Secrest said the e-mail was unrelated to the meeting. "The bottom line is, any reference I made to a public scene had to do with Jim's failure to pay his contracted fees, not his unfortunate comments . . . and the fact that it looked like I was going to have to use an attorney to compel payment."

Secrest said he has nothing to gain from making the allegation of anti-Semitism, has no ties to Rosenberg or other potential candidates in the race and is not "an agent, plant or proxy for anybody."

Secrest said Moran's campaign has paid his firm more than $200,000 over eight campaigns, beginning with Moran's election to Congress in 1990. Any dispute over fees in the March 18 meeting was unrelated to Moran's refusal to acknowledge and apologize "for an inappropriate, mean-spirited comment that was wholly consistent with what he said and got in trouble for over a year ago in Reston," Secrest said.

The uncorroborated accusation prompted passionate reactions from Moran supporters, who predicted that the congressman would draw votes from the controversy rather than lose them. But the Rosenberg camp said the incident was proof that the outspoken congressman had crossed an inappropriate line again.

"Do we have to know the exact remark?" said Sophie Hoffman, president of the Jewish Community Council of Greater Washington and a Rosenberg supporter. "That's a question for Alan. . . . But Jim is constantly singling the Jewish community out. There's been so much bad, it's time to jettison Jim."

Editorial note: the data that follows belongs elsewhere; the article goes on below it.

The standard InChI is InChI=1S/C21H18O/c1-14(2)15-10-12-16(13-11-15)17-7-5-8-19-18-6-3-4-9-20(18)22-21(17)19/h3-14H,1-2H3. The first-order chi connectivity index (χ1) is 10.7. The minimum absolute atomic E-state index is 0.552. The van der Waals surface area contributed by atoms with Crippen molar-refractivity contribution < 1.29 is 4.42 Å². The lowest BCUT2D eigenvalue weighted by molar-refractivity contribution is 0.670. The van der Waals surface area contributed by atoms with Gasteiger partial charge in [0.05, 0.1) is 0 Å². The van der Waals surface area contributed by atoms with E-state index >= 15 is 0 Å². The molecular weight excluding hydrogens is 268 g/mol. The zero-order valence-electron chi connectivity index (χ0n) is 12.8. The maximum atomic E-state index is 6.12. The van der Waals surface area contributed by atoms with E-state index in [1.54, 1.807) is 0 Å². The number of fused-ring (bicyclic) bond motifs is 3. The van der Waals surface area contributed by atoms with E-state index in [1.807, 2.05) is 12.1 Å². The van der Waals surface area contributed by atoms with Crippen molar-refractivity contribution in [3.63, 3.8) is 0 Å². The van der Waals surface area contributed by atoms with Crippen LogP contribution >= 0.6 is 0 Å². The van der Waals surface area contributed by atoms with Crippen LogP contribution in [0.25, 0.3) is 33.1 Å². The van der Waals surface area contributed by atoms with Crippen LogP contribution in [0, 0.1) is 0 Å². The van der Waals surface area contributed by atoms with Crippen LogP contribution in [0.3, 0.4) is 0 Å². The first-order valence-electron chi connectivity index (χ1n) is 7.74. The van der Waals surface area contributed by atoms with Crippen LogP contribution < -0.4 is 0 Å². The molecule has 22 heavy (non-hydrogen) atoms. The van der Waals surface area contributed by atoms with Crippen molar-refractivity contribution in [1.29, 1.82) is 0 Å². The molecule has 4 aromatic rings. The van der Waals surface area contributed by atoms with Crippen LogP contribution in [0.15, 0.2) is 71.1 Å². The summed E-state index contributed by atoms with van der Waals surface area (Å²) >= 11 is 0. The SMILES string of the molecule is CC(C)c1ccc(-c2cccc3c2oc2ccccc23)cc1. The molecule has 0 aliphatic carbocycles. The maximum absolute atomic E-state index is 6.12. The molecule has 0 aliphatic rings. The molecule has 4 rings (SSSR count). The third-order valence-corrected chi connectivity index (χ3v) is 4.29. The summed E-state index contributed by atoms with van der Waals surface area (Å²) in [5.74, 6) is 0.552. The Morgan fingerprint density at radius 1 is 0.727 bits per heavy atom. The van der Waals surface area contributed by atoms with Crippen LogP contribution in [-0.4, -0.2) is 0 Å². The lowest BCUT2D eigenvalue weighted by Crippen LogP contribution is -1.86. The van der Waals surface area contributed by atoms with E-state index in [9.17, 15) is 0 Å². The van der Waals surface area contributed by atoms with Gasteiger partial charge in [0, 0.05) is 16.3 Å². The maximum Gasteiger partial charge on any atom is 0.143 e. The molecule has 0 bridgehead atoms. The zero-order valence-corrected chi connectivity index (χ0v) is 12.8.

Other Jewish organizations that had spoken out against Moran's comments on the Iraq war last year steered clear of the latest dispute, saying it was too murky to sort out so close to the primary.

"It's difficult to draw conclusions about a remark we did not hear and the nature of which Mr. Secrest will not divulge," said David Bernstein, Washington area director of the American Jewish Committee.

But others said they were just as furious that Secrest would go public with a private dispute so near to the primary.

"The allegations are hogwash," said Saslaw, whose western Alexandria and central Fairfax district cuts through the 8th. "Where's the beef? I think people are going to be furious . . . over the fact that no one heard the remarks. There will be backlash in favor of Moran."

Former Vermont governor and onetime presidential candidate Howard Dean came to Moran's defense yesterday as he endorsed the congressman before 150 supporters at a Tysons Corner hotel.

Moran "had the guts to support me when nobody else would, and I'm a loyal person," Dean said. "I do take allegations of anti-Semitism very seriously. But . . . this is an unsubstantiated news report. I don't change my politics based on unsubstantiated news reports, particularly in the last week of a campaign."

Moran, shown with challenger Rosenberg at debate, said of the allegation that he made an anti-Semitic remark: "I don't speak that way, I don't think that way and this didn't happen."